The issues are not of legality — or even of different properties and medicinal qualities of cannabis and THC — but of the proliferation of unregulated higher-potency THC in marijuana and related products. While public health advocates continue to call for imposing warning labels similar to those on tobacco products, information on what are considered safe doses of these products is hard to come by.
Within that void, health concerns continue to mount. According to the Centers for Disease Control and Prevention, 1 in 20 women in the U.S. use cannabis during pregnancy. That represents a 75% increase from 2002. A recent study published in the journal JAMA Psychiatry concluded that using marijuana during pregnancy could be harmful to a child's health. Experts are concerned that as more states legalize marijuana, it may give the false impression that it is safe to use during pregnancy. A 2018 study found that many marijuana dispensaries in Colorado recommend cannabis as a natural remedy for morning sickness.
"We did not anticipate that 69% of the dispensaries contacted would have a recommendation," Dr. Torri Metz, a perinatologist at Denver Health involved in the study, told CBS Denver at the time. "We expected a much higher proportion of them to say that they could not make a recommendation or to encourage women to talk with their health care providers."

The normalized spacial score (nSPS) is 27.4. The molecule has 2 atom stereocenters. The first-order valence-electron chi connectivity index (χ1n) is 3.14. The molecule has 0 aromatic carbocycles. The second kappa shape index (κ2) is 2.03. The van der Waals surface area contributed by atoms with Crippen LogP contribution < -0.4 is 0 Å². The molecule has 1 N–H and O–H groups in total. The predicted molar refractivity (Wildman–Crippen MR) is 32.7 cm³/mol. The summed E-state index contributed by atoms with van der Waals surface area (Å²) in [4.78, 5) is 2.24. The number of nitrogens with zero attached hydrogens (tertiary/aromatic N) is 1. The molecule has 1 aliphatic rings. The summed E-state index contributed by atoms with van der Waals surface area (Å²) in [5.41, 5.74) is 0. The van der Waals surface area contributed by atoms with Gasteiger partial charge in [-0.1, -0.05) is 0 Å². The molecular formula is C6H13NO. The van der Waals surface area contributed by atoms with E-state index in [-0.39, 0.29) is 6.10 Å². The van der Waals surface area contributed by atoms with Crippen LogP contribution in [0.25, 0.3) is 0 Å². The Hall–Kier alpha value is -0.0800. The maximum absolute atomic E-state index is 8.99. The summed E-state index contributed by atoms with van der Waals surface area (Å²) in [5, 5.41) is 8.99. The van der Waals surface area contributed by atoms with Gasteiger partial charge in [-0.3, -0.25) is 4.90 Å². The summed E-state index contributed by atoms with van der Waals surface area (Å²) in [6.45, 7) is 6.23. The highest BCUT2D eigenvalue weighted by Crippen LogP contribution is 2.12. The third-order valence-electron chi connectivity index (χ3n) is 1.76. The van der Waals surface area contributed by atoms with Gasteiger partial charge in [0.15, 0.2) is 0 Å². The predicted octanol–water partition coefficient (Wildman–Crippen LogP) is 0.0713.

As pointed out in the JAMA Psychiatry study, there are concerns about the impact that marijuana could have on fetal development, including premature birth and low birth weight. Some research suggests marijuana use during pregnancy may lead to long-term health effects including cognition issues in children later in life, such as their ability to pay attention or learn. At present, the American Academy of Pediatrics recommends that pregnant women not use marijuana.
Health concerns related to legalized marijuana are not confined to our borders. Researchers at King's College London analyzed data from a dozen sites across Europe and Brazil from 2010 to 2015. This research is considered the largest study to date to examine the impact of marijuana use on psychotic disorder rates. According to their findings, for those who used high-potency marijuana daily, the risk of developing psychosis jumped nearly five times.
"If you decide to use high-potency marijuana, you should bear in mind: Psychosis is a potential risk," Dr. Marta Di Forti, of King's College London and the study's lead author, tells CBS News. Di Forti and colleagues estimated that in Amsterdam, about half of new psychosis cases were associated with smoking high-potency versions of the drug.
"Given the changing legal status of cannabis across the world, and the associated potential for an increase in use, the next priority is to identify which individuals are at risk from daily potent cannabis use, and to develop educational strategies and interventions to mitigate this," noted Suzanne Gage, an expert from the University of Liverpool, not connected to the new study.